“Physical literacy can be described as the motivation, confidence, physical competence, knowledge and understanding to value and take responsibility for engagement in physical activities for life.”

    (Whitehead, 2016)

  7. The popular meaning of risk needs to be dealt with heads on so that kids are free to play.

    There are very important distinctions between risk, challenge, hazard and harm. Risk is the possibility of gaining or losing something of value, with an intentional interaction with uncertainty and probability. It varies from person to person. A hazard is a potential source of harm and a challenge is a risk that a person chooses to engage in or not. Harm is defined as hurt or damage. It is what we want to avoid.

    Adventure includes risk, otherwise it would not be an ‘exciting, typically hazardous experience or activity’. It is exciting and/or dangerous by our society’s description. Without the risk element, it does not provide the opportunity for thrill, challenge and learning.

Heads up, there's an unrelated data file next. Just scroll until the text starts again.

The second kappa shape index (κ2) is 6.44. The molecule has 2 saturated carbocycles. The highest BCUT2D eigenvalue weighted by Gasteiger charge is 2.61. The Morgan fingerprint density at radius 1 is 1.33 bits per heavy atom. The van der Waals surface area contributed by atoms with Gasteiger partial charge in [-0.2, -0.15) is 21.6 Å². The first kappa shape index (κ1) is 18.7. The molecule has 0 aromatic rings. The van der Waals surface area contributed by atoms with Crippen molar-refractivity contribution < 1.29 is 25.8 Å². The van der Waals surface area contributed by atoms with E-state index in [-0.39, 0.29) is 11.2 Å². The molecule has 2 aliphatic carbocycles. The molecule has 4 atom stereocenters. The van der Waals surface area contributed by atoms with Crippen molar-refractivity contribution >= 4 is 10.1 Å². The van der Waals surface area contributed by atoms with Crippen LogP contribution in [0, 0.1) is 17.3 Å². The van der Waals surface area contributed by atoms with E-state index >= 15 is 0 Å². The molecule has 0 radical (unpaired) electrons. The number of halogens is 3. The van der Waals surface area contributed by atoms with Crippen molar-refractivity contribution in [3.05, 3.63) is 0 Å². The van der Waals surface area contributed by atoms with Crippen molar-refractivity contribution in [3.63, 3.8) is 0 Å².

We advocate for using language that accurately defines the crux of this issue and not avoiding a term because of the subjective value judgement we have placed on it. There is a measure of risk that every child needs to develop, grow and experience the joy and freedom that authentic play can provide.

    Let’s continue this dialogue and not avoid the issue by choosing different language.

    1. This is exactly what I thought when I learned of this new trend/semantics discussion. Taking risks is not just about physical, outdoor, gross motor play. Some children are taking risks when they ask someone to play with them. Some children are taking risks when they eat a vegetable they didn’t like the last time they tried it. The important thing for educators is that they understand their roles in creating the safe space where children can step out of their comfort zones (no matter what those might be) and experience success in doing so. This reduces anxiety in new/unknown situations and supports children in developing the skills to face challenges head on rather than avoiding uncomfortable situations. The reality is that humans can’t and don’t learn ANYTHING unless they take the risk of stepping out of their comfort zones and into the unknown. Risky play is important to all domains of development and is not limited to climbing trees.